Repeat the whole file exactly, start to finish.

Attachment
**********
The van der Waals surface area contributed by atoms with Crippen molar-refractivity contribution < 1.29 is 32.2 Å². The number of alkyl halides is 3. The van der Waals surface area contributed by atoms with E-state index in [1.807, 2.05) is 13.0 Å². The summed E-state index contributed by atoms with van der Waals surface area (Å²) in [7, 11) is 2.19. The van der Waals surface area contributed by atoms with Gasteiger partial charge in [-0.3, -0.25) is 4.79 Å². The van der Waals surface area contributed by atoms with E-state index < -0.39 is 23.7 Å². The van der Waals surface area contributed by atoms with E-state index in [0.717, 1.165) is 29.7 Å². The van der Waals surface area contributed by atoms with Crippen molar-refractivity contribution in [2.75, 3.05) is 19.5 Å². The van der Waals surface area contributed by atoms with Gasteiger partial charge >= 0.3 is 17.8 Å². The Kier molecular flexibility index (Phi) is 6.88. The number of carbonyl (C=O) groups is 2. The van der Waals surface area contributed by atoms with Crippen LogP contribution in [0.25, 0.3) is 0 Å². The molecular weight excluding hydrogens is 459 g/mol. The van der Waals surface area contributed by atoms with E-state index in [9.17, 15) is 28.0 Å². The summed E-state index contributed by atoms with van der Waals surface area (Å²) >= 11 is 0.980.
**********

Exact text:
The van der Waals surface area contributed by atoms with Crippen molar-refractivity contribution < 1.29 is 32.2 Å². The number of alkyl halides is 3. The van der Waals surface area contributed by atoms with E-state index in [1.807, 2.05) is 13.0 Å². The summed E-state index contributed by atoms with van der Waals surface area (Å²) in [7, 11) is 2.19. The van der Waals surface area contributed by atoms with Gasteiger partial charge in [-0.3, -0.25) is 4.79 Å². The van der Waals surface area contributed by atoms with E-state index < -0.39 is 23.7 Å². The van der Waals surface area contributed by atoms with E-state index in [0.717, 1.165) is 29.7 Å². The van der Waals surface area contributed by atoms with Crippen molar-refractivity contribution in [2.75, 3.05) is 19.5 Å². The van der Waals surface area contributed by atoms with Gasteiger partial charge >= 0.3 is 17.8 Å². The Kier molecular flexibility index (Phi) is 6.88. The number of carbonyl (C=O) groups is 2. The van der Waals surface area contributed by atoms with Crippen LogP contribution in [0.25, 0.3) is 0 Å². The molecular weight excluding hydrogens is 459 g/mol. The van der Waals surface area contributed by atoms with E-state index in [9.17, 15) is 28.0 Å². The summed E-state index contributed by atoms with van der Waals surface area (Å²) >= 11 is 0.980.